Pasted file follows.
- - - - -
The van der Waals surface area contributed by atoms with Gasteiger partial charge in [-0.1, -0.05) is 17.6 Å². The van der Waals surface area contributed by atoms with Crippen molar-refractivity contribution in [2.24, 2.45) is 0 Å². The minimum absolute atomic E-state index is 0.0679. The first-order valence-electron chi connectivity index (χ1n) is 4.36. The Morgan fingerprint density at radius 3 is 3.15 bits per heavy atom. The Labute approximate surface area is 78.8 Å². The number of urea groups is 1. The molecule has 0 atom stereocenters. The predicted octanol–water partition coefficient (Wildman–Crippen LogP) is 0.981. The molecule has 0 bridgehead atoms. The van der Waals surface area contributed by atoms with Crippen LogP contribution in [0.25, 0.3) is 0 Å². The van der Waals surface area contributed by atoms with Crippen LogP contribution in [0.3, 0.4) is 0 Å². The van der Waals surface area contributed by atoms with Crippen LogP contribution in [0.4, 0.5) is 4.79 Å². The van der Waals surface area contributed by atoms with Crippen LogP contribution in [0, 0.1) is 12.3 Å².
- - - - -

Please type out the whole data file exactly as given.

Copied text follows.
The van der Waals surface area contributed by atoms with Gasteiger partial charge in [-0.1, -0.05) is 17.6 Å². The van der Waals surface area contributed by atoms with Crippen molar-refractivity contribution in [2.24, 2.45) is 0 Å². The minimum absolute atomic E-state index is 0.0679. The first-order valence-electron chi connectivity index (χ1n) is 4.36. The Morgan fingerprint density at radius 3 is 3.15 bits per heavy atom. The Labute approximate surface area is 78.8 Å². The number of urea groups is 1. The molecule has 0 atom stereocenters. The predicted octanol–water partition coefficient (Wildman–Crippen LogP) is 0.981. The molecule has 0 bridgehead atoms. The van der Waals surface area contributed by atoms with Crippen LogP contribution in [0.25, 0.3) is 0 Å². The van der Waals surface area contributed by atoms with Crippen LogP contribution in [0.3, 0.4) is 0 Å². The van der Waals surface area contributed by atoms with Crippen LogP contribution in [0.4, 0.5) is 4.79 Å². The van der Waals surface area contributed by atoms with Crippen LogP contribution in [0, 0.1) is 12.3 Å².